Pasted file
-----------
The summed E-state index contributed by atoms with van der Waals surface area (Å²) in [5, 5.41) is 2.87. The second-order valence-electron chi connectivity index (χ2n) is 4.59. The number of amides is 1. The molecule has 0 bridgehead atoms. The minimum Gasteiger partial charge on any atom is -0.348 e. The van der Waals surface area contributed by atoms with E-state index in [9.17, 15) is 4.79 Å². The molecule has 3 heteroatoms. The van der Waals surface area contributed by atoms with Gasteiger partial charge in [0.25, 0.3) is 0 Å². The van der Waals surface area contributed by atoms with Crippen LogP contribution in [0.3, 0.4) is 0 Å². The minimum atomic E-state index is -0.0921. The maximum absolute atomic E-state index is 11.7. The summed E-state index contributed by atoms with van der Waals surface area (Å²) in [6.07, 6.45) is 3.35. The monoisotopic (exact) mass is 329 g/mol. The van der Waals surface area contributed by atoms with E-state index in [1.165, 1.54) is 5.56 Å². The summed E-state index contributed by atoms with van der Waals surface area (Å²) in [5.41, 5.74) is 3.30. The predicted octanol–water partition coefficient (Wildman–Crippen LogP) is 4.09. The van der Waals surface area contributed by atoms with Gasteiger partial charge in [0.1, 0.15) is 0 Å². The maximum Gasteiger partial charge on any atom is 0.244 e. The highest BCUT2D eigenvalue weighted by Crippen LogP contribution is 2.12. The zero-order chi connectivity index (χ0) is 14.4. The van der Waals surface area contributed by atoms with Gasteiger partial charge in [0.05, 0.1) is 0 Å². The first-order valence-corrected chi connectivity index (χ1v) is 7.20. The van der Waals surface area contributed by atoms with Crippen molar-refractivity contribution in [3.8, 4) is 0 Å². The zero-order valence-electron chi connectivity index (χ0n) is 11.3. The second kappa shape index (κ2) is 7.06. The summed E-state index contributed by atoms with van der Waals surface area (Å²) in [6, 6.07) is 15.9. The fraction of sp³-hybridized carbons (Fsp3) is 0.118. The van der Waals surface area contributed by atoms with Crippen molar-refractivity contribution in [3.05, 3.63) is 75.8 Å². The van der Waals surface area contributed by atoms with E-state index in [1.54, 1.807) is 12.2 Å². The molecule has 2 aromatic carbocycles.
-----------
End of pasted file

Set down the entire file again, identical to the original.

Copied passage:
The summed E-state index contributed by atoms with van der Waals surface area (Å²) in [5, 5.41) is 2.87. The second-order valence-electron chi connectivity index (χ2n) is 4.59. The number of amides is 1. The molecule has 0 bridgehead atoms. The minimum Gasteiger partial charge on any atom is -0.348 e. The van der Waals surface area contributed by atoms with E-state index in [9.17, 15) is 4.79 Å². The molecule has 3 heteroatoms. The van der Waals surface area contributed by atoms with Gasteiger partial charge in [0.25, 0.3) is 0 Å². The van der Waals surface area contributed by atoms with Crippen LogP contribution in [0.3, 0.4) is 0 Å². The minimum atomic E-state index is -0.0921. The maximum absolute atomic E-state index is 11.7. The summed E-state index contributed by atoms with van der Waals surface area (Å²) in [6.07, 6.45) is 3.35. The monoisotopic (exact) mass is 329 g/mol. The van der Waals surface area contributed by atoms with E-state index in [1.165, 1.54) is 5.56 Å². The summed E-state index contributed by atoms with van der Waals surface area (Å²) in [5.41, 5.74) is 3.30. The predicted octanol–water partition coefficient (Wildman–Crippen LogP) is 4.09. The van der Waals surface area contributed by atoms with Gasteiger partial charge in [0.1, 0.15) is 0 Å². The maximum Gasteiger partial charge on any atom is 0.244 e. The highest BCUT2D eigenvalue weighted by Crippen LogP contribution is 2.12. The zero-order chi connectivity index (χ0) is 14.4. The van der Waals surface area contributed by atoms with Gasteiger partial charge in [0.05, 0.1) is 0 Å². The first-order valence-corrected chi connectivity index (χ1v) is 7.20. The van der Waals surface area contributed by atoms with Crippen molar-refractivity contribution in [3.8, 4) is 0 Å². The zero-order valence-electron chi connectivity index (χ0n) is 11.3. The second kappa shape index (κ2) is 7.06. The summed E-state index contributed by atoms with van der Waals surface area (Å²) in [6, 6.07) is 15.9. The fraction of sp³-hybridized carbons (Fsp3) is 0.118. The van der Waals surface area contributed by atoms with Crippen molar-refractivity contribution in [3.05, 3.63) is 75.8 Å². The van der Waals surface area contributed by atoms with E-state index in [1.54, 1.807) is 12.2 Å². The molecule has 2 aromatic carbocycles.